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Addressing unmet pro bono

Addressing unmet pro bono

When the Cancer Council Pro Bono Program was launched in NSW in 2010, a handful of law firms signed on to participate, the Cancer Council writes.

The program was developed in response to an increasing awareness about unmet legal and financial needs of people affected by cancer which arise as a direct result of their diagnosis.

Now, over 1,000 professional organisations across the country volunteer their time to assist people affected by cancer with legal, financial and workplace issues which have ensued as a result of a cancer diagnosis. The service is free for people who cannot afford to pay for advice.

In addition to its physical and emotional toll, cancer can have a significant financial impact as a result of out-of-pocket costs and loss of income.

Cancer Council’s pro bono program national manager, Maria Shaw, sees first-hand how people can be hit hard financially by a cancer diagnosis.

“Being diagnosed with cancer doesn’t just impact a person’s health – it can significantly affect their work and finances. We see many people affected by cancer who have to take extended time off work while facing increased medical bills and other expenses,” she says.

Cancer Council allocates eligible clients to professionals in their community who offer free assistance. Approximately 10,000 people have received assistance on a pro bono basis through the program, with the number of referrals growing steadily each year.

Ms Shaw says there is no typical client.

“The program may refer a 50-year-old patient who, after paying insurance premiums for over 30 years, is struggling with an insurance claim; a long-standing employee whose employment has been terminated after his diagnosis; or a 30-year-old mother who has been diagnosed with advanced breast cancer and told she has a matter of months to get her affairs in order,” she says.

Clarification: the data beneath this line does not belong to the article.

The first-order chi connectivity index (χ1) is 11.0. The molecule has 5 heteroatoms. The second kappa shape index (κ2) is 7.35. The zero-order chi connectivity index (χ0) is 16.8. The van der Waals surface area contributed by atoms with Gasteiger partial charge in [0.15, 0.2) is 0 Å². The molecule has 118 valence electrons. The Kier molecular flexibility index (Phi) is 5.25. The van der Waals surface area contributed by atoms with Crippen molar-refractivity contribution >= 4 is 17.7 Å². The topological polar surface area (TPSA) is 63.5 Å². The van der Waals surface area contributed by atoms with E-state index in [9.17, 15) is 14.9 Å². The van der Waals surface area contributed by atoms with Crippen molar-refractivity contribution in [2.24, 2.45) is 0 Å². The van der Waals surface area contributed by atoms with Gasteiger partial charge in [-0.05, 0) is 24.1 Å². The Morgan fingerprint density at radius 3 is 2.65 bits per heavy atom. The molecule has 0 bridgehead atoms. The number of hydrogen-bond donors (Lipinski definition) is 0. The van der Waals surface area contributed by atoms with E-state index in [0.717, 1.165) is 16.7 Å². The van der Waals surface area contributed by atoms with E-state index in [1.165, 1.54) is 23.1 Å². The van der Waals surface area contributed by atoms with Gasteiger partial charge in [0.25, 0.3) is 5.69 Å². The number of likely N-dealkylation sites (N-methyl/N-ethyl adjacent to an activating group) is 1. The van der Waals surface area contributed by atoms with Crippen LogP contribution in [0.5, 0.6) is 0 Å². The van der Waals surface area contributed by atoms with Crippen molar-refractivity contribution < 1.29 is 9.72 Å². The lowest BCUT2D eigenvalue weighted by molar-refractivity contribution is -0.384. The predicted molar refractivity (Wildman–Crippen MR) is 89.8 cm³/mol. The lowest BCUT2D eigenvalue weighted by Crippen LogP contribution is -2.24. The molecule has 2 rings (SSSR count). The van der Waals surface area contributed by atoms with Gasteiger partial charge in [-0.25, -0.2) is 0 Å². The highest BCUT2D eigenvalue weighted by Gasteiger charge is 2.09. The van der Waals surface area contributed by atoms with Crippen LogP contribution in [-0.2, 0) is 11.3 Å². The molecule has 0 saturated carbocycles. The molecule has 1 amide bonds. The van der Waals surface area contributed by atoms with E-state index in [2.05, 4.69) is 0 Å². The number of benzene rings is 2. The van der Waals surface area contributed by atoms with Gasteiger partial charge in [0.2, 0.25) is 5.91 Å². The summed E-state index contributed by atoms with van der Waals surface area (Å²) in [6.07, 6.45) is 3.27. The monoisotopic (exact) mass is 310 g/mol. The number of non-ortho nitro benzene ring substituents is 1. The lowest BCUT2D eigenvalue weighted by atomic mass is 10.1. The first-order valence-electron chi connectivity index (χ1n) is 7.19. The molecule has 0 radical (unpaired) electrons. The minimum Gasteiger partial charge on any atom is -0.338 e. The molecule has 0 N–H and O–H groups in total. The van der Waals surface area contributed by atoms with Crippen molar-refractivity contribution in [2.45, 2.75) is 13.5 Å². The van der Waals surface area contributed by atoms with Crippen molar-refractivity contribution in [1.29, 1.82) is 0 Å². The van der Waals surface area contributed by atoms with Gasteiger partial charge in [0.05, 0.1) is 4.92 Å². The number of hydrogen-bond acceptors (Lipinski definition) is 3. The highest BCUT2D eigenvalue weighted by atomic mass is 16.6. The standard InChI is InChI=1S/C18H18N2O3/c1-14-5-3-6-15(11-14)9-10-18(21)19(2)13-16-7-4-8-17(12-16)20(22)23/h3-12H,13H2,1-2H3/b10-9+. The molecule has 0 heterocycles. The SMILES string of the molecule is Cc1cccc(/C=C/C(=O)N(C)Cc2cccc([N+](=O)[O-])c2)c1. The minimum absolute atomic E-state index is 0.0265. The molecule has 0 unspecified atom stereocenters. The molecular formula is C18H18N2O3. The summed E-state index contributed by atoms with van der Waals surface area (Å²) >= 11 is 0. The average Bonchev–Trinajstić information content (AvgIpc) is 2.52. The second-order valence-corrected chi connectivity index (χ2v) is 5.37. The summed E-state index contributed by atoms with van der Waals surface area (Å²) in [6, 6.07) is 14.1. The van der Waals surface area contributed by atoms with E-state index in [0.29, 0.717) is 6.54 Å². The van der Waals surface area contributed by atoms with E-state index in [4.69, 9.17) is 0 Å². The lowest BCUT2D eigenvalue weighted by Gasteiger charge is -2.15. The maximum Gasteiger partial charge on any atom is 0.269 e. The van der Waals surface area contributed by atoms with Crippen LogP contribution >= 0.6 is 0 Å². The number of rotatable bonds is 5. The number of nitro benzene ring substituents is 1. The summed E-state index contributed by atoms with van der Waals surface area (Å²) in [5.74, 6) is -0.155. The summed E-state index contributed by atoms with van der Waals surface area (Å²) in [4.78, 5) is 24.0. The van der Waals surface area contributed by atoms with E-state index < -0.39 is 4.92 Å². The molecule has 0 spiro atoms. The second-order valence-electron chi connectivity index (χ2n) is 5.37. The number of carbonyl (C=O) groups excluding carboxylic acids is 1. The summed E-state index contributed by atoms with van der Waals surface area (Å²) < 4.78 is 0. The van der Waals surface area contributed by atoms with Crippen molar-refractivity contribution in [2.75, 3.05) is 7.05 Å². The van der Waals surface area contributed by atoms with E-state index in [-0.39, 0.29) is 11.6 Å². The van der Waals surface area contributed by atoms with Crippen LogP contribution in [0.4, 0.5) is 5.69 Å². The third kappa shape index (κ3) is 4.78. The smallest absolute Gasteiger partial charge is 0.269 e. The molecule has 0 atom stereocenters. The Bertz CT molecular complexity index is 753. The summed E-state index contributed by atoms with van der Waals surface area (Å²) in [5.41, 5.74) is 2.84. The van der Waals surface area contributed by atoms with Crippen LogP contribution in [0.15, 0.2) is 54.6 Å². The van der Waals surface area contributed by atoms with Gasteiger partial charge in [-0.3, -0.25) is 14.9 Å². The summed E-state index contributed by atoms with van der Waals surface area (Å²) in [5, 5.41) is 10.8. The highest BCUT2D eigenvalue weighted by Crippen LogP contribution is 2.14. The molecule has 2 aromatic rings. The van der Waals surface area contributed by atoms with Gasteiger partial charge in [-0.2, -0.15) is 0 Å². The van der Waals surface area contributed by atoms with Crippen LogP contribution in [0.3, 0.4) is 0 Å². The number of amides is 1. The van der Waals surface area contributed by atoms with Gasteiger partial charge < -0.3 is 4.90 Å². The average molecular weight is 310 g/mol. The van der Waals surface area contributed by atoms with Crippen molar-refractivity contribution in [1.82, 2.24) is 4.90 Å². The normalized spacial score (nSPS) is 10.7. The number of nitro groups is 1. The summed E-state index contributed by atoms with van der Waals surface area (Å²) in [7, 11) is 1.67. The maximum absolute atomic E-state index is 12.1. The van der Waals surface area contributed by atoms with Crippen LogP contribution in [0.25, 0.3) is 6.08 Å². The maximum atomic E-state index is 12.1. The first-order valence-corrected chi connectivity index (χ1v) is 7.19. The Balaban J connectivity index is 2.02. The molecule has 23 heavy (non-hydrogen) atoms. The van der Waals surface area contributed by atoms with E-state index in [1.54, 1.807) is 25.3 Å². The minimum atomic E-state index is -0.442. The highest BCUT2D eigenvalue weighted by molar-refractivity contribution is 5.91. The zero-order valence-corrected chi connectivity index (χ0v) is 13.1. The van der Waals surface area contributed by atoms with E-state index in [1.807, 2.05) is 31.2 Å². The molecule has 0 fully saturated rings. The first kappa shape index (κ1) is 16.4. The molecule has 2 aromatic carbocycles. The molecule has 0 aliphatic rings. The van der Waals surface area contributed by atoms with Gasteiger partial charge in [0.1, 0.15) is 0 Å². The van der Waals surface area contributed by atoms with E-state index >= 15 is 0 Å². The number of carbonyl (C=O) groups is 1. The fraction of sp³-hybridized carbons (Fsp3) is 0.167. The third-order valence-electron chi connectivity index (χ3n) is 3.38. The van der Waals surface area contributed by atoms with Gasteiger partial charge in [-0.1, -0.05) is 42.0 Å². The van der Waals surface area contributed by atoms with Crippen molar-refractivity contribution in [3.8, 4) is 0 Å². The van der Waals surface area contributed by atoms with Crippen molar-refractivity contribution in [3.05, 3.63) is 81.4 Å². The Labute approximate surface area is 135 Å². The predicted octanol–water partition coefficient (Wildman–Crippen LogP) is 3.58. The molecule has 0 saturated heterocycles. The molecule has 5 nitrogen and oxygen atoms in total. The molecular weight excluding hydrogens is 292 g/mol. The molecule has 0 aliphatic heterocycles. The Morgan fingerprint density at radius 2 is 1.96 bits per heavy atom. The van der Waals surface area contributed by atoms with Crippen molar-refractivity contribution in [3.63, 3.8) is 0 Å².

To address the range of issues that people affected by cancer may face, the pro bono panel not only includes law firms, but also financial planning practices, human resources professionals and small business accountants. Many people can be referred to multiple professionals to ensure they can access the advice and support they need.

Health professionals who refer their clients to the program remarked on the significant impact that pro bono work makes.

“I have seen such a change in people’s level of stress and an improvement in their ability to cope (which equals better health outcomes) when we are able to resolve some of their legal and financial complications,” said one.

“…to have someone provide pro bono assistance can mean the difference between peace of mind and overwhelming stress in the face of so many other life stressors,” added another.

How can you get involved? 

In terms of legal issues, the Pro Bono Program refers clients for help with wills and powers of attorney, employment and discrimination matters, insurance, credit and debt, immigration queries, superannuation and welfare rights.

Like this story? Read more:

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Addressing unmet pro bono
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